I have a serious question about a certain artist

6:52 AM, Monday December 28th 2020

His name is Akihito Yoshitomi, his style intrigues me, as he doesn't make free strokes but rather draws from his wrist, and in every step of his drawing process(even in inking) he has that "chicken scratch" motion seriously he makes chicken scratches.

So is this correct or incorrect?

10 users agree
5:35 PM, Monday December 28th 2020

Everything Drawabox teaches is at its core an exercise, and each exercise addresses an underlying concept or skill, developing it in the student. Applying the ghosting method, for example, teaches students to think and plan before they make a mark. Drawing from the shoulder teaches us to use our whole arm, for the situations where it is ultimately necessary to make the kind of mark we're wish to produce. Construction teaches us to think in 3D space, considering how the marks and forms we draw exist in three dimensions, rather than just as lines on a flat page.

How you draw on your own, and how any artist ultimately draws can only be considered correct or incorrect against the kinds of marks they're intending to draw. We refer to linework as chicken-scratch not just because it is made up of a lot of shorter segments, but because it is something a beginner will do precisely because they feel that they are incapable of drawing with a single smooth continuous stroke. If an artist is capable of doing it both ways, and chooses one, then there's nothing incorrect about it.

Drawabox ultimately forces you to learn how to do all the hard stuff, so you're able to draw with the freedom of choosing, rather than the restrictions of inability.

11:27 PM, Monday December 28th 2020

Yeah I tought there were only one ways to do x things.

This philosophy isn't really bad, tackle harder things in order to do the easier ones.

I was like thinking, that I wasn't really understanding how to draw lines and maybe in my mind I was watching other people draw like a noob like me is drawing.

Glad to know I'm not seeing other things in the drawing process.

1 users agree
10:57 AM, Monday December 28th 2020

DaB insists on drawing from the shoulder because it's a good habit that brings consistent, good marks on the page. It also trains student to avoid the path of least resistance.

Masters have deep knowledge of basic techniques and that knowledge let them bend the "rules" or disregard them completely to achieve a desired result on the page.

Then it's not about right or wrong. It's about awareness. But we can always try to draw how we want during the 50% fun time. That is play time, so let's play! :)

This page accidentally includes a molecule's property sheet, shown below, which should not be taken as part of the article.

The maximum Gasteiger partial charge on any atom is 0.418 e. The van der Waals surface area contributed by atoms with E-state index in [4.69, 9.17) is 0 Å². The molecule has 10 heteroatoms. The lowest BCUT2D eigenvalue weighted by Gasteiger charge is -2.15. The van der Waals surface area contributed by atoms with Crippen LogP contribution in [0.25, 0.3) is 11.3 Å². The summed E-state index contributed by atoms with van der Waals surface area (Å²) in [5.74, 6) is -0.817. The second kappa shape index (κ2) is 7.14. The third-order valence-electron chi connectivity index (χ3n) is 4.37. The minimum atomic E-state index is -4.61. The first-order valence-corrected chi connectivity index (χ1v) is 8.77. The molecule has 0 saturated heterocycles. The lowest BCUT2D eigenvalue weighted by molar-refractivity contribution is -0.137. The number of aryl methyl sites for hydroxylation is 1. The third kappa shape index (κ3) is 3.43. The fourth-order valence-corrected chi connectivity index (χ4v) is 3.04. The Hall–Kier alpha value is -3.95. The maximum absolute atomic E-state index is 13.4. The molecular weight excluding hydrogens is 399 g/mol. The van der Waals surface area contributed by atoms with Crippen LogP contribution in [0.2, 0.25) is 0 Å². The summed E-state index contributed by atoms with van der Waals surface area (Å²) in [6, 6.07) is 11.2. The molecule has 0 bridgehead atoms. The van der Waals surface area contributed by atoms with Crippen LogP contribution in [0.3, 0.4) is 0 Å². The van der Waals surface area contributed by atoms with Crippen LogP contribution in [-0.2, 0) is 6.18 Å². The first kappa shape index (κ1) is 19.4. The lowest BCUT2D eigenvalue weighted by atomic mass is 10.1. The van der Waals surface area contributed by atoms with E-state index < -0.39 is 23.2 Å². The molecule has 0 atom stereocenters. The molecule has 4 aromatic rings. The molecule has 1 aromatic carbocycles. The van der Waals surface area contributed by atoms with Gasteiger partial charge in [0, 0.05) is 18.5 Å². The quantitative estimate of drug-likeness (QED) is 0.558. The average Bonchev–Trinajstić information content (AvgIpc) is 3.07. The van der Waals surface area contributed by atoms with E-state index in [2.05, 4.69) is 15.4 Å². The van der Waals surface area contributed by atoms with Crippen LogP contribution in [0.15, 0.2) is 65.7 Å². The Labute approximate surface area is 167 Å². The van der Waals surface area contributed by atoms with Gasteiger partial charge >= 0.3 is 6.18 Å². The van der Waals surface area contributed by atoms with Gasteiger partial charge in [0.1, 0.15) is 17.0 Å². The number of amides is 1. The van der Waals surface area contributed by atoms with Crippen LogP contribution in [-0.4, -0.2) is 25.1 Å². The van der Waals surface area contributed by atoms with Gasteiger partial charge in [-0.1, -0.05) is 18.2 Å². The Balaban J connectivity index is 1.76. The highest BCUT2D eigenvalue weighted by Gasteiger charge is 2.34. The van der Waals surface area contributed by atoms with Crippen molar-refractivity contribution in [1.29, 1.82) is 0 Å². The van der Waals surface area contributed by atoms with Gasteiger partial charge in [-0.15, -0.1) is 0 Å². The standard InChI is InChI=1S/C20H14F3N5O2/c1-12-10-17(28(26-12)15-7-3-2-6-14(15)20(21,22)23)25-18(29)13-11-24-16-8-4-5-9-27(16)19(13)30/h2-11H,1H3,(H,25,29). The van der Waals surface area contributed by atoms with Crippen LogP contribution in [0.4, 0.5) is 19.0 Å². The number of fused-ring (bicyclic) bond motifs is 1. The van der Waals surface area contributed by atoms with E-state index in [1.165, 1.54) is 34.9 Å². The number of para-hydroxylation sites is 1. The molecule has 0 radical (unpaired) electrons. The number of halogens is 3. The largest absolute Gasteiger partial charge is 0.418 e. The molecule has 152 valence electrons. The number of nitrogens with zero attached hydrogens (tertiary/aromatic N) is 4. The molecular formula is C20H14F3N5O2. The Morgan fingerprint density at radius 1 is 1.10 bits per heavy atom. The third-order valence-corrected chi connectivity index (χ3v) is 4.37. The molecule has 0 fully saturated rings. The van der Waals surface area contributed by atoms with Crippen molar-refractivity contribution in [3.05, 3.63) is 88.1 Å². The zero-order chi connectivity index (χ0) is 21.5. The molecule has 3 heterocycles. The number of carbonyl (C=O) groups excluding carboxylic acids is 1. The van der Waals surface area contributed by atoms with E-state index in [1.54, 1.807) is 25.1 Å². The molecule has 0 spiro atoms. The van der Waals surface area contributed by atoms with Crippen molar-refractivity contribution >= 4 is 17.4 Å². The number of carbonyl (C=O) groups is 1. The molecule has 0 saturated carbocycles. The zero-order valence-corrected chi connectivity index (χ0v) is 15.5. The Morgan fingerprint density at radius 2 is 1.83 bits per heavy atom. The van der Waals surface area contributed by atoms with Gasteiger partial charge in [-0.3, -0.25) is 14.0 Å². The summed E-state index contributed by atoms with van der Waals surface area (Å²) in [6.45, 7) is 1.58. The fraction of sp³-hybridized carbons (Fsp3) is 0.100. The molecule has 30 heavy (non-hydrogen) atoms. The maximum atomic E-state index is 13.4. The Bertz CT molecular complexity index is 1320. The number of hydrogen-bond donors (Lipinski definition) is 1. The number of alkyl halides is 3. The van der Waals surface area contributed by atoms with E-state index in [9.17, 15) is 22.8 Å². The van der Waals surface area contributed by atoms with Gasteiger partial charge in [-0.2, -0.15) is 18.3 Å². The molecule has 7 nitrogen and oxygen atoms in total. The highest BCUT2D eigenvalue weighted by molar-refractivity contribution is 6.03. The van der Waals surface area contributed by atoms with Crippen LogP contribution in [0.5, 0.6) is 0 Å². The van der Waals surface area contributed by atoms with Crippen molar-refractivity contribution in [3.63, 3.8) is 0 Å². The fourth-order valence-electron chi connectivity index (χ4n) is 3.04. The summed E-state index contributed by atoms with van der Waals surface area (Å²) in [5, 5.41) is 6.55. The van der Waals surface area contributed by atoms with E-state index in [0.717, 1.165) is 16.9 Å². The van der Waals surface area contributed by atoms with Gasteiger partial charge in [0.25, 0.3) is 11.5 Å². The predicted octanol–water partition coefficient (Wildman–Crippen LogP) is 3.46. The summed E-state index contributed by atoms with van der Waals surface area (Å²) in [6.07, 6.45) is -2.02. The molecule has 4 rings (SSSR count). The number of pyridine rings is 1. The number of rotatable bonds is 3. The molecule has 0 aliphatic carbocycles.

By the way, that artist is great, I'll try to copy from him during the next session.

0 users agree
10:30 AM, Tuesday December 29th 2020
edited at 10:33 AM, Dec 29th 2020

(deleted my reply)

(didn't notice a number of people already replied)

edited at 10:33 AM, Dec 29th 2020
0 users agree
8:10 AM, Monday December 28th 2020

OOhh this guy is one of my favorite Youtubers! I'm pretty sure alot of comicbook and manga artist draw like that. They're always going on and on about getting "energy" out of their lines and the best way to do that is through quick short strokes. Kinda of tough for me to describe or talk about since I'm an absolute novice but I've heard Jim Lee, Page One Comics and Doki Doki Drawing, talk about it, on their Youtube channels. I also think John Buscema mentions it in the video companion to "How to Draw the Marvel Way"

0 users agree
6:55 AM, Tuesday December 29th 2020

In reality there are no hard and fast rules of art, just a set of best practices that people agree in general make "good" art. My general approach is that deviations from the fundamentals (i.e. style/exaggeration) is valid as long as the artist is aware of and consciously choosing to break that specific rule. For example, an artist who uses chicken scratch because they are uncomfortable drawing from their arm is someone who I'd recommend relearning how to draw from the shoulder to be able to make long and smooth lines. But someone who isn't limited by technical skill/knowledge and chooses to break the rule to create a desired effect is perfectly fine. Yoshitomi is a clearly skilled artist in the fundamentals and chooses to draw that way, rather than it being the only way they know, but a beginner shouldn't take that as a sign to never learn how.

0 users agree
5:14 AM, Wednesday December 30th 2020

I wouldn't really consider those hairy lines, since his strokes appear to be confident. You can tell as he places the pencil down, the strokes are very energetic and swift. It's almost like drawing through your lines. It would be incorrect if the lines were more staggered and the person was an inexperienced artist.

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